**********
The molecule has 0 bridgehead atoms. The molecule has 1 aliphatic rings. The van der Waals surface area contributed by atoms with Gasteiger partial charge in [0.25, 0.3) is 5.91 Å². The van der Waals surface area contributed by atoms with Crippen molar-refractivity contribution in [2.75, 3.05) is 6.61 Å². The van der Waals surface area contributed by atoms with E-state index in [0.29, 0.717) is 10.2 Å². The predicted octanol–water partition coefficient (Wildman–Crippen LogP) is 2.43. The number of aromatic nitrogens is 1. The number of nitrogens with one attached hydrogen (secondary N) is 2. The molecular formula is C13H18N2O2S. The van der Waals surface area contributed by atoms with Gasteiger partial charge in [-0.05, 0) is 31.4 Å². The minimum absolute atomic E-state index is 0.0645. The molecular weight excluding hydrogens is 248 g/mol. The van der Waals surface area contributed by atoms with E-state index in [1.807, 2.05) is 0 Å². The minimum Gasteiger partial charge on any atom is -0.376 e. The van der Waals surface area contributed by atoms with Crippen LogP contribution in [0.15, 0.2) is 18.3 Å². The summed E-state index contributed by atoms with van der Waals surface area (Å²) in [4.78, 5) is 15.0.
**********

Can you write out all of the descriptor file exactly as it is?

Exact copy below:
The molecule has 0 bridgehead atoms. The molecule has 1 aliphatic rings. The van der Waals surface area contributed by atoms with Gasteiger partial charge in [0.25, 0.3) is 5.91 Å². The van der Waals surface area contributed by atoms with Crippen molar-refractivity contribution in [2.75, 3.05) is 6.61 Å². The van der Waals surface area contributed by atoms with E-state index in [0.29, 0.717) is 10.2 Å². The predicted octanol–water partition coefficient (Wildman–Crippen LogP) is 2.43. The number of aromatic nitrogens is 1. The number of nitrogens with one attached hydrogen (secondary N) is 2. The molecular formula is C13H18N2O2S. The van der Waals surface area contributed by atoms with Gasteiger partial charge in [-0.05, 0) is 31.4 Å². The minimum absolute atomic E-state index is 0.0645. The molecular weight excluding hydrogens is 248 g/mol. The van der Waals surface area contributed by atoms with E-state index in [1.807, 2.05) is 0 Å². The minimum Gasteiger partial charge on any atom is -0.376 e. The van der Waals surface area contributed by atoms with Crippen LogP contribution in [0.15, 0.2) is 18.3 Å². The summed E-state index contributed by atoms with van der Waals surface area (Å²) in [4.78, 5) is 15.0.